Do you know how to dispose of contaminated dental equipment? This could include an old amalgamator or a dental pump that has sat dormant in your practice’s storage. Maybe you have some forgotten collector cups and filters, tucked away in a cupboard that you have only just gotten round to emptying.
If contaminated by a hazardous product, a regular piece of dental equipment may have to be subject to more stringent waste disposal measures.
As you look to clear out your storage spaces, some items will need to be sent to a separate waste stream. Classic bottles of free mercury, for example, can easily be sent to amalgam disposal.
Similarly, items such as study casts are gypsum-based, and will need to be disposed of accordingly, following the Environmental Permitting Regulations 2010. By separating and recycling gypsum waste wherever possible, clinicians can avoid the potential adverse effects on the environment if it were landfilled. This includes the production of hydrogen sulphide gas following decomposition in a landfill, which is known to cause long-term headaches, tiredness, and poor psycho-motor function.1
However, as you clear through your storage areas, you may be unsure of what to do with larger pieces of technology in particular.
Blurring the lines
Clinicians will know the threats some X-ray materials will present when they are no longer needed, and fixers and developers must be disposed of with care. Spent fixers should be mixed with water and developer before being disposed of down a septic system or sewer after de-silvering, with developer following a similar process using water alone. The silver must be passed on to a certified biomedical waste carrier.2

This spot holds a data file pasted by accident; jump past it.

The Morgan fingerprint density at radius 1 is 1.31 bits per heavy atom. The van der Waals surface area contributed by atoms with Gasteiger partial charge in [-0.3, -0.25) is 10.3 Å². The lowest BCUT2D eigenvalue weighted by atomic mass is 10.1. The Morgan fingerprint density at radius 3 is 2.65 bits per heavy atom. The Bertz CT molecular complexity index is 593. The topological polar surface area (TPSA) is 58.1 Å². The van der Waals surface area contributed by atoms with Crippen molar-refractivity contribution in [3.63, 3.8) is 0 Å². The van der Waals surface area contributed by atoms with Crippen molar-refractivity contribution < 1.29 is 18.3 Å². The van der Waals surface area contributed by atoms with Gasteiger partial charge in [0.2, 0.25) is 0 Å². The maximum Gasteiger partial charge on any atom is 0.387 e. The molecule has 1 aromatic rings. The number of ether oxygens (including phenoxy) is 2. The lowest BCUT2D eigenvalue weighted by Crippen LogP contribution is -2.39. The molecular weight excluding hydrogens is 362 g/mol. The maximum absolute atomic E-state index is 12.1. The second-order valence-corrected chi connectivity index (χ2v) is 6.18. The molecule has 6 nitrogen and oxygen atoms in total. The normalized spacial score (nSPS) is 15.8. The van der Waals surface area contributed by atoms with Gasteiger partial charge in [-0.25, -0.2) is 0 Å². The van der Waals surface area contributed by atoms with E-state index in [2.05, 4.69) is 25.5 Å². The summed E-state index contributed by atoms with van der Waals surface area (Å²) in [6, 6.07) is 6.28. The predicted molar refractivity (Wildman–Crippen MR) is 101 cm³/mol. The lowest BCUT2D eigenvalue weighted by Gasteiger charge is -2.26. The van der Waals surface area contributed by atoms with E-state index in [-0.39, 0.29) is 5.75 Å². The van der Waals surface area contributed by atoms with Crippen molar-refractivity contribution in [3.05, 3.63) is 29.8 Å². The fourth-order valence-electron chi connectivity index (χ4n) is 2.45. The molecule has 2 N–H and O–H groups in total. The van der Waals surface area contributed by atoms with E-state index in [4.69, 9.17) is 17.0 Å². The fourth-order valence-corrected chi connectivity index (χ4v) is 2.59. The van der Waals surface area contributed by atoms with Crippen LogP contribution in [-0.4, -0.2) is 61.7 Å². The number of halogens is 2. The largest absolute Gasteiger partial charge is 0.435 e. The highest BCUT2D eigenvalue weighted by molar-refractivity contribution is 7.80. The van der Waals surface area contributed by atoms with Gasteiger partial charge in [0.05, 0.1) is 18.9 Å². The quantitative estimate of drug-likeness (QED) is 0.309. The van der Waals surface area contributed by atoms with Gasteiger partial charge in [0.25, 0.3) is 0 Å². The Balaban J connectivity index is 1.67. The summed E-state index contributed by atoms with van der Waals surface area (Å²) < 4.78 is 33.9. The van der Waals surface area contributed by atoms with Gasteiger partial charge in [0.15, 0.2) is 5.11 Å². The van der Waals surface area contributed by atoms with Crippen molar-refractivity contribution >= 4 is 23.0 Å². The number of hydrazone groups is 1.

But what happens to an old X-ray machine? If it has been exposed to such elements, and presents a radiation threat when live, how should it be safely managed?
Firstly, disposal of X-ray equipment must follow Waste Electrical and Electronic Equipment Regulations. The machine is declared inoperable when, once switched off and separated from the mains supply, the electrical power cable is cut.3 Items may be recycled, but you should also remove or obscure any trefoils or other indications of an ionising radiation hazard – otherwise coming across it without knowing it is ‘inoperable’ could be distressing.
The safest way to dispose of this type of equipment reliably is by contacting a specialist waste management service, who can ensure such equipment is disposed of in line with all relevant regulations.
Choose Initial Medical
You may find that there are a variety of pieces of equipment like X-ray machines – including dental chairs, pumps, motors, and aspirators – that you simply don’t know how to dispose of safely. Initial Medical is here to help, as experts in waste management that ensure you have the best environmental outcomes too. We will carefully handle contaminated equipment and recycle appropriately, as part of our immense offering of dental waste management. This even extends to the likes of clinical and pharmaceutical waste.
Dental waste demands can be difficult, especially with old, contaminated equipment. But, with a little help, your practice’s cupboards can be cleared and ready for growth in 2024.
Contact us to dispose of your dental waste.
- Ismail, Y. M. H. B., & Rosli, N. L. M. (2022). DIFFERENT CONCENTRATIONS OF SODIUM HYDROXIDE CAUSTIC LEACHING OF CR6+ FOR REFINEMENT OF CALCIUM SOURCE FROM DENTAL MOULD WASTE. Malaysian Journal of Microscopy, 18(1).
- Singh, H., Bhaskar, D. J., Dalai, D. R., Rehman, R., & Khan, M. (2014). Dental biomedical waste management. International Journal of Scientific Study, 2(4), 66-68.
- Public Health England, (2020). Guidance Notes for Dental Practitioners on the Safe Use of X-ray Equipment. (Online) Available at: https://www.rqia.org.uk/RQIA/files/44/449bdd1c-ccb0-4322-b0df-616a0de88fe4.pdf [Accessed January 2024]